“That is a lot of change for the best of students,” Neary said. “For them to succeed, I think we’re setting them up to fail.”
Parent Beth Becker doesn’t feel the district should look at full-day kindergarten at all, saying the benefits likely won’t outweigh the costs.
“Several districts around us have full-day kindergarten — but are their students more prepared for first grade than ours?” Becker said in an email. “The parents I have talked to say that while they were hoping full-day kindergarten would mean less desk work and more hands-on and experiential work, it has meant more desk work and a minimal increase in social or enrichment learning.”
The next steps
It will be some time before any of the ideas connected with Cherry Hill 2020 become concrete proposals. At the board’s meeting on May 23, there will be a presentation on the findings from Cherry Hill 2020. Meloche said he will not be making any recommendations to the board that night.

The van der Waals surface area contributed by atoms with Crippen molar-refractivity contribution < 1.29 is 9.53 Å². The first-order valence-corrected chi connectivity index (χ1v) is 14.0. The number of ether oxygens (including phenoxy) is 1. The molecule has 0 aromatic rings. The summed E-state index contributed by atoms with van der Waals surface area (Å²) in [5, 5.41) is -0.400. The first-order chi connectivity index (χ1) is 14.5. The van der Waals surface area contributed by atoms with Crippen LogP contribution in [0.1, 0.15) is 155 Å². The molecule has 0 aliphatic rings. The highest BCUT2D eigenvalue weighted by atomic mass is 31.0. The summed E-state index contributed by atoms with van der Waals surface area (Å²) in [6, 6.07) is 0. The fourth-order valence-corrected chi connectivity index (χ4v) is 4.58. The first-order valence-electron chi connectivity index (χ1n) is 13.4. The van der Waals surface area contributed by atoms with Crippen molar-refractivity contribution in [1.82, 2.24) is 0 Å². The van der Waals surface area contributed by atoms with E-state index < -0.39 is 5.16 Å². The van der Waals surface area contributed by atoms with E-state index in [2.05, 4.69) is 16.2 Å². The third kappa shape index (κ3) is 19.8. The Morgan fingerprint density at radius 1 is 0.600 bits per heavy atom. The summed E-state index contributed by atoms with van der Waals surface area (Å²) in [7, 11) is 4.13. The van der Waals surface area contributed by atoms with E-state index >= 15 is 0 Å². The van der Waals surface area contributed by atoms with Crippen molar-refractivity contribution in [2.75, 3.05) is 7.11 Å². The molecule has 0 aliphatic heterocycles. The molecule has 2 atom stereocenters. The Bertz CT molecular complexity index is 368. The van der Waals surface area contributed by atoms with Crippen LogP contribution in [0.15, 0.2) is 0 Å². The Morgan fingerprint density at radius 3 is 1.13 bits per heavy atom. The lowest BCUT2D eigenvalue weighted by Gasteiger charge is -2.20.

“It’s going to be a similar foundation to the presentation we did in January,” Meloche said. “It’s going to be a summation of the visioning work we found this year.”
In June, the board of education will be tasked with creating a goal to establish a Cherry Hill 2020 strategic plan during the 2017–18 school year. Meloche does not expect the board to consider adopting any actual plan until at least early 2018.
Even with community support and board approval, it could be some time before a sixth-grade center or full-day kindergarten would be implemented. Meloche said the earliest the district could conceivably open a sixth-grade center is fall 2018, but added it would be more likely for it to open a few years later. Likewise, the earliest conceivable date the district could launch full-day kindergarten is fall 2019, but it could also happen later than that. Meloche added nothing is set in stone in regard to any of the district’s recent discussions.